Taiwan’s Yeh Wei-Tze gave himself the ideal opportunity to claim his second title on The European Tour International Schedule when he moved into the lead at the halfway stage of the Omega Hong Kong Open at the Hong Kong Golf Club.
The 28 year old, whose maiden victory came in the 2000 Benson and Hedges Malaysian Open, carded a superb second round 63 for a 13 under par total of 129, one shot clear of Myanmar golfer Zaw Moe, with six players in a tie for third on 131, Simon Dyson, Anders Forsbrand, Mark Foster, Paul McGinley, Carl Pettersson and Adam Scott.
But the day belonged to Yeh, an eventuality which looked unlikely when he got his second round off to the untidiest of starts with a double bogey six at the 468 yards first hole.
Undaunted however, the fisherman’s son cast his net wide in search of birdies and returned an impressive haul, picking up three in a row from the second as well as at the eighth to be out in respectable figures of 33.
If his front nine scoring had been satisfactory, his back nine card was sensational, recovering from the loss of a shot at the 11th with an eagle three at the 529 yards 12th and five birdies in the next six holes to be home in 30.
“I got really angry when I double bogeyed my first hole with a three putt,” said Yeh. “It made me play harder and it was good to bounce straight back with three successive birdies. That got me going and on the back nine, I played really well.”
Second placed Moe continued his impressive week at the Hong Kong Golf Club with an excellent second round 64 for a 12 under par total of 130.
The big hitting 34 year old, who is based in Singapore but plays most of his golf in Japan, started his second round at the tenth hole and birdies at the 11th, 12th, 17th, third, fourth, sixth and ninth saw him maintain his record of not having dropped a shot in two days.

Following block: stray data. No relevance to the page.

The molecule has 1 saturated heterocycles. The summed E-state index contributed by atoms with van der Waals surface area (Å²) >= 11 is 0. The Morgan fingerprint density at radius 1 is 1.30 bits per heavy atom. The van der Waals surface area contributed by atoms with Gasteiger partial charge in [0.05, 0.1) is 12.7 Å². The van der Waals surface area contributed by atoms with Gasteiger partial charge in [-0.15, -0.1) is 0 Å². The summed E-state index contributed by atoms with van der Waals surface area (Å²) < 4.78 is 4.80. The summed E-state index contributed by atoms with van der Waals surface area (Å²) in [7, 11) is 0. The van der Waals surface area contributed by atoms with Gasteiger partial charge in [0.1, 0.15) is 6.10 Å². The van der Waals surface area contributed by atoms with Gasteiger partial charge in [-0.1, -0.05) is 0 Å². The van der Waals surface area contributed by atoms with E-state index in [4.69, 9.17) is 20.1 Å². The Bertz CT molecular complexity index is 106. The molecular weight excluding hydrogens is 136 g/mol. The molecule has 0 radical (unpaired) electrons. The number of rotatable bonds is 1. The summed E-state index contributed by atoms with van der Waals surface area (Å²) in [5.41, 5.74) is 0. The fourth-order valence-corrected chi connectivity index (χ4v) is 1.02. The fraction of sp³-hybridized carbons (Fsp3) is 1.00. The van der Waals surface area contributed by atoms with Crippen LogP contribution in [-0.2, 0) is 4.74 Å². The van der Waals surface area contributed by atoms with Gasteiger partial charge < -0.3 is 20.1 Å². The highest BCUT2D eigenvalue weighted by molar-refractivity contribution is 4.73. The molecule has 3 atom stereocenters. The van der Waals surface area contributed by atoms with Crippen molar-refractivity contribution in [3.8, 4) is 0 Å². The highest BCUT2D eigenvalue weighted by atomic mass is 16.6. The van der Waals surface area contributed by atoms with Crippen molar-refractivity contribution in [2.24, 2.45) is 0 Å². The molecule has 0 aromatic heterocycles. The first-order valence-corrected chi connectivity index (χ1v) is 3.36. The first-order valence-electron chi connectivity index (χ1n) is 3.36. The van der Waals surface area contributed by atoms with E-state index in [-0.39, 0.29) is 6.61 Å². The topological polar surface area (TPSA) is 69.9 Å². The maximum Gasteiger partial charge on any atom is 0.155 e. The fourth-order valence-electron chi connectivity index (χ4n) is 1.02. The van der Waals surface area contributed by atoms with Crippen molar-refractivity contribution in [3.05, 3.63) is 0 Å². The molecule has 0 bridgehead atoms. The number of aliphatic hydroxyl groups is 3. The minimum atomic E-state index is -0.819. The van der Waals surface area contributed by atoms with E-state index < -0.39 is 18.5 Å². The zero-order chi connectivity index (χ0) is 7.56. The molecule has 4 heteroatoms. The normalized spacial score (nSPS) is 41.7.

Of the group of players in third, one of the happiest was Irishman Paul McGinley who harvested a rich bounty on the golf course’s par fives for a 66 to help keep him in contention for the 128,848 euro (£80,170) first prize.
"I'm hitting them in two and it makes a huge difference,” said the 34 year old Dubliner. “That's the reason, I'm playing steady, nothing special but the par fives are helping me out. I'm very surprised, particularly with the greens, because I putted atrociously last week in Japan on similar greens so maybe I've learnt something last week.
"The scoring is going to be really hot on the weekend and I think the winning score is going to be better than 20 under par. I don't know if I can find the extra gears to keep in contention but if you asked me at the start of the week, would I be 11 under after two rounds I would have said no. If I can play the par fives as well as I have been, I should be able to compete.”
Alongside, Adam Scott had led after his first round 64 but was still satisfied to be still in contention after an indifferent round by his standards, a four under par 67.
"I'm pretty happy. I didn't play very well today so it was good to get out of it with that," said the 21-year-old, the winner of the Alfred Dunhill Championship on The European Tour in January.
"The scoring's going to be really good around here so I've got to hang in there and try to get back to playing well like I did yesterday. I missed a lot of greens and scrambled really well to only drop one shot."
Another player pleased to be in a challenging position was England’s Mark Foster, who came onto The European Tour on a high after topping the 2001 Challenge Tour rankings but who returned to earth with a bump last week when he missed the cut in the BMW Asian Open in Taiwan
"Last week robbed me of a bit of confidence but a couple of good chats over the phone got my brain back in gear," revealed the 26-year-old from Worksop, who followed his first round 66 with a second round 65.
"I got down on myself but it was wrong to let two rounds ruin a great year. I've got some good people at home, my parents, friends and manager and they put me back on track. After some good advice, I worked hard over the weekend in Hong Kong and I’ve got the rewards."
Making up the third place logjam, Simon Dyson, Anders Forsbrand and Carl Pettersson all shone with respective 64s.
Pettersson is one of the most in-form players competing this week after finishing fourth in Taiwan and demonstrated why with six birdies on his front nine, the back nine of the composite course at Hong Kong Golf Club.
"I started from the tenth and played very well," said the Swede, who was joint leader going into the final round in Taiwan before being overtaken by compatriot Jarmo Sandelin. "I played solid on the back nine as well but there seemed to be a goalkeeper in the hole."